Sunday, January 1, 2017

Forgotten Dialect: An Interview with Kayer

Kayer Music

    Kayer is an artist who represents the true school to the fullest. His music represents positivity through hip-hop and his roots lie in ciphers and expression through graffiti. He made a name for himself as part of the Forgotten Dialect crew, and later through Sub-Level Epidemic, and has more recently worked with heavyweights such as P.E.A.C.E. and Spoon (of Iodine), both of whom were featured on his last LP, Rewind-A-Decade. With a new project on the horizon, Kayer took some time to break down his history and discuss his plans for the future.

Could you talk about your earliest experiences with hip-hop and what inspired you to start rapping?

    My earliest hip-hop memories go back to being a kid in Baltimore, Maryland. In the late 80s, I got to run with my older cousin and neighbourhood friends. We used to hang at the basketball court, which was taken over with skate ramps, and the breakers always kept a cipher going. It was around 1992 when I started paying attention to graffiti. Also, around the same time, I wrote my first rap just for fun. In this time period, I lived with my father who really struggled with drugs, so by 1993 they sent me to live with my mom in Oregon. The Northwest was a big change from Baltimore, but I quickly linked up with the hip-hop heads and skaters of Portland. There is a bunch of early names but eventually we formed the AOM Crew (Army of Minds) and it was those dudes I started writing raps and freestyling with. By 1995 I was real dedicated to writing songs and painting graff. I used to hang with writers from the O.G. Portland crews SMS, OFA, KFS, HOD, DWA, and the list goes on. Those cats were all supporters of my music back when I got started. 

Kaer Aom

    As far as my influences, some of the first hip-hop tapes I bought were Run-D.M.C., Beastie Boys, DJ Jazzy Jeff & the Fresh Prince, Big Daddy Kane, Eric B. & Rakim, Slick Rick and the list goes on. After that, it became everything Native Tongues and west coast crews like Hieroglyphics, Freestyle Fellowship and Pharcyde.

Can you break down some history regarding the Forgotten Dialect era and your first album with DJ Void?

    Forgotten Dialect was most active in the mid to late 90s. There was about 8-10 of us over the years. The earliest recordings were with my high school homies Chilly Chaze, John Soriano (Fidel Maestro), Chris Riser (Itrans) and myself, known as Kaera One back then. We started using the name Forgotten Dialect around 1996 when we met our producer, 8:35. He helped us get our sound to the next level. Around the same time we began to perform locally and added more heads to the collective. We were one of the only Northwest crews slanging on ATAK in that time period and painting freights was also giving us fame out of state. I wrote a song titled "End to End Poetry" that was circulating with a few graff flicks, in magazines. Writers really dug that I represented both elements. I had people contacting us from all over to buy that tape. It definitely paved the way for me as an artist. During that era DJ Void and DJ Wicked were known as the Audio Orphanz. They were makin' noise with dope scratch routines and heads were juiced to hear Void on my album, which was his first release also. 8:35, Relentless (Bloodmoney) and Zroe Aom also contributed a lot to that project. Shout out to the whole crew and anyone involved with our music back then. Special shout to King Tim 33 1/3 and Deena B, who really helped us out and still got my back in the Portland scene.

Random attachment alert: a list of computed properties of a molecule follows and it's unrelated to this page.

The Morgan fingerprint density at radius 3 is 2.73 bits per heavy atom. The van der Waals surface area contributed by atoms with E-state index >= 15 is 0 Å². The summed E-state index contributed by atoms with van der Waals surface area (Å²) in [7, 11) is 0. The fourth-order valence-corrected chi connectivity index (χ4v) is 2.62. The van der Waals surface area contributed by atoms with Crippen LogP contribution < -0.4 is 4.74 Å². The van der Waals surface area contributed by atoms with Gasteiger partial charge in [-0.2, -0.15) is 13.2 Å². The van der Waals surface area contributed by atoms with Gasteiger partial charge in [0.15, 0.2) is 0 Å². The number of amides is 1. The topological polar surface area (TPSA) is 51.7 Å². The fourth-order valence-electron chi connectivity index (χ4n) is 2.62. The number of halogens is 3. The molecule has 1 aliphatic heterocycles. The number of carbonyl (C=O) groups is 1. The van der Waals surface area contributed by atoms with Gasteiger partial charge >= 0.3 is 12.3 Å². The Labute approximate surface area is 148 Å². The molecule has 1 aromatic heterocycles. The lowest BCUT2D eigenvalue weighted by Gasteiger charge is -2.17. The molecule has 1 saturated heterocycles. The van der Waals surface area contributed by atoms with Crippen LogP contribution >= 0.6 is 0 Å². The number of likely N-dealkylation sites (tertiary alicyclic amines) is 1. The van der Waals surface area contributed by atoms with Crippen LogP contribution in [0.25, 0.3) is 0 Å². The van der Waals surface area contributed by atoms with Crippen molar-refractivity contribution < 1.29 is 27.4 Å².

You guys had some mixtapes as well. Are those going to be made available at some point?

    At some point I would like to. We just need the right engineer that's interested in battling out the files for us. I will definitely be making a 20th anniversary re-release of the Kaera One & DJ Void tape that comes with a graff 'zine. That is one of my personal goals. Another chapter was the Criaturas Sin Casa/Creatures Without a Home tapes, which featured our brothers from Denver, Ideal Ideaologies (Mane Rok, Theme, DJ Awhat) and Wayzout of Future Reference. I actually spent most of the year 2000 living in Denver before I left to Central America. That was my first hiatus from the whole scene but I was actually still making music the whole time. It was also when I started writing songs in Spanish to communicate better in ciphers. I continue to visit Costa Rica every year. It's kind of a half life I been living for a long time now. I am constantly going through those old songs and still perform them as well.


You were part of the whole Sub-Level Epidemic thing and worked with guys like Maleko and Kegs One. Can you talk about that era?

    I showed up to California in 2002 and connected with Kegs One (Shane Nesbitt). The label owner had already been selling my tapes at Below the Surface since the 90s. I had just missed a couple great years of Sub-Level Epidemic. They were in full effect with partner label La2thebay around this time, but I’m definitely thankful I got to be part of the O.G. 7” collection. It's truly a work of art - you can check it out on Discogs - along with all the other great titles. That was pretty much '02-'05 for me. I recorded and performed a lot with my Sub-Level brothers Maleko, Spexxx, Optimus, Cosiner and Self Advocate. Those were great times, opening local shows, sometimes for famous heads. Those shows really helped me get a spot in the Bay Area scene. As an artist collective we never intended to let go but grown up life had kinda stopped us from meeting up around 2006 or so. Kegs now is busy being a successful barber and has no time for music but I’m actually working with Deeskee on bringing back the label. There is some leftover wax to sell. We are planning to launch some updated sites once our next releases are ready. He is also going to be hosting the La2thebay Show on 2Mex’s Hologram Radio which will be playing Sub-Level Epidemic stuff as well.